A 1.5-year-old neutered male domestic shorthair cat was evaluated at an emergency veterinary hospital immediately after vehicular trauma. Blood in the cat's mouth and around the nose, severe dyspnea, and instability of the pelvic limbs were noted on initial examination. Radiographic findings included a complete left femoral diaphyseal fracture, fracture of the left maxillary canine tooth, a minimally displaced mandibular symphyseal fracture, and moderate bilateral pneumothorax. The cat was hospitalized overnight in an oxygen cage (40% oxygen) and monitored. The following day, the patient was transferred to its regular veterinarian; the cat was sedated (protocol unknown), and orotracheal intubation
OBJECTIVE To compare the accuracy of ultrasonography and MRI for diagnosing medial meniscal lesions in dogs with cranial cruciate ligament (CCL) deficiency.
DESIGN Diagnostic test evaluation.
ANIMALS 26 dogs (31 stifle joints) with CCL deficiency.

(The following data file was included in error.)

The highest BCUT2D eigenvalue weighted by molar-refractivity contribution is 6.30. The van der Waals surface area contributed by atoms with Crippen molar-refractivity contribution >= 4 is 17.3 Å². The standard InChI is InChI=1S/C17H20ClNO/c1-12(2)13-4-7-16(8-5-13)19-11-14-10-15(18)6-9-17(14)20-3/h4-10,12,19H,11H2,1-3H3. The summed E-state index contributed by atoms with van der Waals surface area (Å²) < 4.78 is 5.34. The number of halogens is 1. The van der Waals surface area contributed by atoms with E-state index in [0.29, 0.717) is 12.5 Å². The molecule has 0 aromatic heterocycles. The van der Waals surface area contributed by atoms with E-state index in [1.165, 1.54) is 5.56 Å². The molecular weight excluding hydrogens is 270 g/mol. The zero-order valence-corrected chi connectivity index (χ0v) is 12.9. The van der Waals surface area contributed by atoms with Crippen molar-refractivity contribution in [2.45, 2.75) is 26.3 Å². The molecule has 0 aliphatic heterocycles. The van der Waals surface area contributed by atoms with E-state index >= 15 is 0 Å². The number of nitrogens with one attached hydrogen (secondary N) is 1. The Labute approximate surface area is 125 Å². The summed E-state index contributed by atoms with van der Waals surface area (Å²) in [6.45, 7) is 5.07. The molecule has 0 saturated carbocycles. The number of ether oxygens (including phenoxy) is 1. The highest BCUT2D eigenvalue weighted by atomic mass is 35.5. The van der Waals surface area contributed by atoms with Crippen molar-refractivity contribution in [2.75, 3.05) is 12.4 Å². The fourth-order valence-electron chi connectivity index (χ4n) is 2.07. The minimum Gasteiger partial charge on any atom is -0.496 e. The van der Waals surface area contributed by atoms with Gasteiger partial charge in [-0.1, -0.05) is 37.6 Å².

PROCEDURES A single surgeon physically examined each dog and performed ultrasonography and arthroscopy of affected stifle joints to identify medial meniscal lesions. Video recordings of the arthroscopic procedure were saved and subsequently reviewed by the same surgeon and by a second surgeon working independently and blinded to results of all examinations. A radiologist blinded to results of all examinations evaluated MRI scans of the affected joints. Correct classification rate (CCR), sensitivity, and specificity of ultrasonography and MRI were calculated twice, with each of the 2 surgeons' arthroscopic assessments used as the reference standard.
RESULTS Compared with arthroscopic examination by the unblinded surgeon, ultrasonography had a CCR of 90%, sensitivity of 95% (95% confidence interval [CI], 73% to 100%), and specificity of 82% (95% CI, 48% to 97%). For MRI, these values were 84%, 75% (51% to 90%), and 100% (68% to 100%), respectively. Compared with arthroscopic assessment by the blinded surgeon, ultrasonography had a CCR of 84%, sensitivity of 86% (95% CI, 64% to 96%), and specificity of 78% (95% CI, 40% to 96%). For MRI, these values were 77%, 68% (45% to 82%), and 100% (63% to 100%), respectively.
CONCLUSIONS AND CLINICAL RELEVANCE These data suggested imperfect performance but clinical usefulness of both ultrasonography and MRI for diagnosing medial meniscal lesions in dogs.